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Report shows states’ most important revenue sources

Oregon, more than any other state, relies on its residents’ income tax payments for revenue, while its northern neighbor, Washington, depends more heavily than any other state on sales taxes, according to a new 50-state analysis of state finances.

The analysis by the nonpartisan Tax Foundation uses newly released U.S. Census Bureau data about state and local government finances in fiscal year 2007 (the latest year for which statistics are available) to break down each state’s tax revenue sources and group states by which taxes they rely on most. The report combines state and local taxes for the sake of comparison because “what some states accomplish with local taxes is accomplished in other states with state-level taxes.”

States that rely too heavily on one tax are vulnerable to revenue fluctuations that can be especially harmful during recessions. In Oregon, for instance, where individual income taxes account for 44.1 percent of total government tax revenue, lawmakers this year were slammed by a huge revenue decline as employment – and personal income – decreased. That has resulted in major spending cuts and is forcing some school districts to resort to four-day weeks.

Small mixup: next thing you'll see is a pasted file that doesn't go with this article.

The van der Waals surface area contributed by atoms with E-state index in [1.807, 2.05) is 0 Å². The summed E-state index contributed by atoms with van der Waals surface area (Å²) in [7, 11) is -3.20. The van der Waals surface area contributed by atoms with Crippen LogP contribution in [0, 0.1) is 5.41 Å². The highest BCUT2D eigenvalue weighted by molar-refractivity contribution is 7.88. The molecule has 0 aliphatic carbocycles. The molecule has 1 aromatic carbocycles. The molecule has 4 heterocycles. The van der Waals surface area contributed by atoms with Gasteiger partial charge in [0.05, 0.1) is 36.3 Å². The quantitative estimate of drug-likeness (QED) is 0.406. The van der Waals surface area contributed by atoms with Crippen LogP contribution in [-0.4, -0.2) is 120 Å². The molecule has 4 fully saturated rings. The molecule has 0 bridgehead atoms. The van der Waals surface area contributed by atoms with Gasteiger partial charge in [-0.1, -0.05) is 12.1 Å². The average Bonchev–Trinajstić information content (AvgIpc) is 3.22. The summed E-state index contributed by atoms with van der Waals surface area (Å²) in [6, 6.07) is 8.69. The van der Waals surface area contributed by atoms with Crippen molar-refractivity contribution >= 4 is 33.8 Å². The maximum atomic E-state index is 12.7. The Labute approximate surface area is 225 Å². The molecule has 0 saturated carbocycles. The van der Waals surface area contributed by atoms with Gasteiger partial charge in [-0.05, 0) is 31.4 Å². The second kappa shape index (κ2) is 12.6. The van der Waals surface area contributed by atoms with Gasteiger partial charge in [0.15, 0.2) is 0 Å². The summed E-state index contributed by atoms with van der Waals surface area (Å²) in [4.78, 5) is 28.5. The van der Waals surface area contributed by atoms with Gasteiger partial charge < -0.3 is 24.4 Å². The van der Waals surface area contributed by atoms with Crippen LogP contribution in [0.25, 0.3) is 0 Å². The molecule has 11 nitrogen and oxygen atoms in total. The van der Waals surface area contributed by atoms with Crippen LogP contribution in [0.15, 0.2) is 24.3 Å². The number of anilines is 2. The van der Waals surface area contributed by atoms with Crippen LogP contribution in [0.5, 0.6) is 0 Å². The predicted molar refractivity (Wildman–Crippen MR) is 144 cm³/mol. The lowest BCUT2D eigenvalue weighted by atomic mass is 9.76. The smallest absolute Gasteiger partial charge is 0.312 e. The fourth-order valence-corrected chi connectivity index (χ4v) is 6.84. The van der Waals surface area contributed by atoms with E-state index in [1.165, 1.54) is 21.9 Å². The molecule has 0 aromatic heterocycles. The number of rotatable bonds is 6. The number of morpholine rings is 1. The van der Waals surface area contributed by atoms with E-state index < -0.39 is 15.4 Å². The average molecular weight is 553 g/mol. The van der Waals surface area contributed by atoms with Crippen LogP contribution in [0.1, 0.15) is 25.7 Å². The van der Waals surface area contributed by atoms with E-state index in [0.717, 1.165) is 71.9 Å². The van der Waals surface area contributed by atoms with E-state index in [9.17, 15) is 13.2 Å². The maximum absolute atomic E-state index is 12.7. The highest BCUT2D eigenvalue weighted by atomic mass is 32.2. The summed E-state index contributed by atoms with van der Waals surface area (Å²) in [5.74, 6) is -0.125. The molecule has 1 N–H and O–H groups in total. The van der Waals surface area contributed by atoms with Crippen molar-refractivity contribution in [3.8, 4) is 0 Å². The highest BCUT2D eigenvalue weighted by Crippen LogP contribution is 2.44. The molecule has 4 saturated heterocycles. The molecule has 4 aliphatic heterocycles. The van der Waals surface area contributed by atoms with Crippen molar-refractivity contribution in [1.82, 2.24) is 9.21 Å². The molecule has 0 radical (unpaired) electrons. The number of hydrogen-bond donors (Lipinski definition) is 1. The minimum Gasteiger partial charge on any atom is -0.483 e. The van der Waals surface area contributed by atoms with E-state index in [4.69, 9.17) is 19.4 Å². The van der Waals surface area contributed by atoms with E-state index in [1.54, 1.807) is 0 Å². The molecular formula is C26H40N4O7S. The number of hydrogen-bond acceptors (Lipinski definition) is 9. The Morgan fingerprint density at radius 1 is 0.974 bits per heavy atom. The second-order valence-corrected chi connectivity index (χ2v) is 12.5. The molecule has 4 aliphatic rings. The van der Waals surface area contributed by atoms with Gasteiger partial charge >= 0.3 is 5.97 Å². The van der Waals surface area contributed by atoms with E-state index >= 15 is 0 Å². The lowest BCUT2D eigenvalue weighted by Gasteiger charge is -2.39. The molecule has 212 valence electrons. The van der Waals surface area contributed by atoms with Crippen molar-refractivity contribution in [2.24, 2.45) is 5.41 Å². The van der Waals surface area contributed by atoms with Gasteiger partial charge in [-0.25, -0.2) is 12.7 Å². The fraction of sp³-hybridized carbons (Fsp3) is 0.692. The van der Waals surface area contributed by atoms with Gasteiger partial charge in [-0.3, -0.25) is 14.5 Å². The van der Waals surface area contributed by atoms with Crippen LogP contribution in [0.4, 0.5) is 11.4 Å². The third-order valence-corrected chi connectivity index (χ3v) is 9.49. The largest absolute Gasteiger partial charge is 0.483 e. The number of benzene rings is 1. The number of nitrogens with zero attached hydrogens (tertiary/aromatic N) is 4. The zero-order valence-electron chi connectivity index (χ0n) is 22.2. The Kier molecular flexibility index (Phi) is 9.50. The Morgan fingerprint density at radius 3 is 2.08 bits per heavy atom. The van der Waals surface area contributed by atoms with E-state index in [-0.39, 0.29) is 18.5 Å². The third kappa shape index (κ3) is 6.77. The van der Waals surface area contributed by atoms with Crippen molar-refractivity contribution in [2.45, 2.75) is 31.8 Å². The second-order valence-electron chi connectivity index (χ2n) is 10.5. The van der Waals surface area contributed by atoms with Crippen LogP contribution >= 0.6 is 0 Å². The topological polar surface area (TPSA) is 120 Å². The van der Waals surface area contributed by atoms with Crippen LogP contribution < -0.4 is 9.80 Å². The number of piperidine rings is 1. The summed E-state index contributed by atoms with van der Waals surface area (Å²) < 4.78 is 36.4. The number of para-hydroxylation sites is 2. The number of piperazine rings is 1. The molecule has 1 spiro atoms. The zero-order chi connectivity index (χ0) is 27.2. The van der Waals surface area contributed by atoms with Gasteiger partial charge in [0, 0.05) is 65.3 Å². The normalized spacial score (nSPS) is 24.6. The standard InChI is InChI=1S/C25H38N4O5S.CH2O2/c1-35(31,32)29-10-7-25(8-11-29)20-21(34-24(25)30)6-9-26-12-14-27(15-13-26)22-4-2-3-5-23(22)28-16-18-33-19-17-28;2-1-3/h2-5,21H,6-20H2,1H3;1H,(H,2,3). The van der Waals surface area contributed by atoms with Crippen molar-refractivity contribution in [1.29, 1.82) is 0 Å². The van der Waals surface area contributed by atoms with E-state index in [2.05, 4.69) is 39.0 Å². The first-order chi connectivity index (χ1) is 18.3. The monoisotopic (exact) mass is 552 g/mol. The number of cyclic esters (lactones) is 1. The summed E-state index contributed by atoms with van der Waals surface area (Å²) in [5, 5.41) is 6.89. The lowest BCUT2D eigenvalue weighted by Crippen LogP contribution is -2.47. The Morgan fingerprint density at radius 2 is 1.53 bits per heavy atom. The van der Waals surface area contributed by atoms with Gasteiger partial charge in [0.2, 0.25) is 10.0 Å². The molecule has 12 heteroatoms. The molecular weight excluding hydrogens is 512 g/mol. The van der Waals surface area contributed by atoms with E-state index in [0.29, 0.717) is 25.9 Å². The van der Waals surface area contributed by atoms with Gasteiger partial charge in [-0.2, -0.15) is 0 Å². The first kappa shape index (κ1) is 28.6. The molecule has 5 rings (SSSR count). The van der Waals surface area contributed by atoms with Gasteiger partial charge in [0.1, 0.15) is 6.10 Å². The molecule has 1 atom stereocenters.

Alaska, which has no statewide sales or income tax but relies heavily on natural resource taxes, also has seen a sharp revenue decline as oil prices have fallen. According to the Tax Foundation, Alaska draws a nation-high 52.6 percent of its state and local revenue from a group of taxes that includes severance taxes on natural resources, stock transfer taxes, estate taxes and fees for hunting, fishing and driver’s licenses. Other states that rely heavily on this category of taxes include Delaware (34.1 percent), Wyoming (30.1 percent), North Dakota (20.7 percent) and Montana (18.8 percent).

Besides Oregon, Maryland (39.7 percent), Massachusetts (35.6 percent), North Carolina (32.7 percent) and New York (31.8 percent) are the other states that are most reliant on individual income taxes.

Sales taxes bring in 62 percent of state and local revenue in Washington state, more than in Nevada (58.2 percent), Tennessee (56.8 percent), South Dakota (54.1 percent) and Arkansas (53.2 percent). The sales taxes counted by the report include general sales taxes as well as “selective” taxes on products such as gasoline and cigarettes.

Property taxes, meanwhile, bring in 61.3 percent of New Hampshire’s combined state and local revenue, far more than in the next four states that rely most on property taxes: Vermont (42.1 percent), New Jersey (41.7 percent), Texas (41.6 percent) and Rhode Island (41.1 percent).

Nationally, sales taxes account for 34.4 percent of state and local tax revenue – 23.5 percent from taxes on gasoline, cigarettes and other targeted products and services, and 10.9 percent from general sales taxes. Property taxes account for 30.1 percent, and individual income taxes account for 22.6 percent.

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